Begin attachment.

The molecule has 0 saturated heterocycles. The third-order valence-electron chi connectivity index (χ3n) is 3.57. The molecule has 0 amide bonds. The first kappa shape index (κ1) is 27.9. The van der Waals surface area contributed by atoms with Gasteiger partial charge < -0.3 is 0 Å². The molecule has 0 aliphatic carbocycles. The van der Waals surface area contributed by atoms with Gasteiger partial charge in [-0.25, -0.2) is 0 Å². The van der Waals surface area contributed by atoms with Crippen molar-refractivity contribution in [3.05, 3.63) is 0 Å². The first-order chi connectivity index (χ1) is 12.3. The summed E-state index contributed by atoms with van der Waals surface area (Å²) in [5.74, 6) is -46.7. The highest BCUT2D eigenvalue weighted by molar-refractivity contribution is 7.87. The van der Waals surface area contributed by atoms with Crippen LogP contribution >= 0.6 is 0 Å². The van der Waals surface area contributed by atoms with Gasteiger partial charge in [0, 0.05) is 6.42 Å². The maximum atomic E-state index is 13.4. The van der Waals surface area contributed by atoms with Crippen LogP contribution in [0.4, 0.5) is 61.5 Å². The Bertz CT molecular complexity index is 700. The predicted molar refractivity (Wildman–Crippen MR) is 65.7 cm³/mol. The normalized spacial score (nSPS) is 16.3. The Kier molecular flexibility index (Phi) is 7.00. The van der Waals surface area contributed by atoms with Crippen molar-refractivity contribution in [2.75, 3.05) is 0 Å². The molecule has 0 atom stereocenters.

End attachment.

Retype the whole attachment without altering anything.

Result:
The molecule has 0 saturated heterocycles. The third-order valence-electron chi connectivity index (χ3n) is 3.57. The molecule has 0 amide bonds. The first kappa shape index (κ1) is 27.9. The van der Waals surface area contributed by atoms with Gasteiger partial charge < -0.3 is 0 Å². The molecule has 0 aliphatic carbocycles. The van der Waals surface area contributed by atoms with Gasteiger partial charge in [-0.25, -0.2) is 0 Å². The van der Waals surface area contributed by atoms with Crippen molar-refractivity contribution in [3.05, 3.63) is 0 Å². The first-order chi connectivity index (χ1) is 12.3. The summed E-state index contributed by atoms with van der Waals surface area (Å²) in [5.74, 6) is -46.7. The highest BCUT2D eigenvalue weighted by molar-refractivity contribution is 7.87. The van der Waals surface area contributed by atoms with Crippen LogP contribution >= 0.6 is 0 Å². The van der Waals surface area contributed by atoms with Gasteiger partial charge in [0, 0.05) is 6.42 Å². The maximum atomic E-state index is 13.4. The van der Waals surface area contributed by atoms with Crippen LogP contribution in [0.4, 0.5) is 61.5 Å². The Bertz CT molecular complexity index is 700. The predicted molar refractivity (Wildman–Crippen MR) is 65.7 cm³/mol. The normalized spacial score (nSPS) is 16.3. The Kier molecular flexibility index (Phi) is 7.00. The van der Waals surface area contributed by atoms with Crippen molar-refractivity contribution in [2.75, 3.05) is 0 Å². The molecule has 0 atom stereocenters.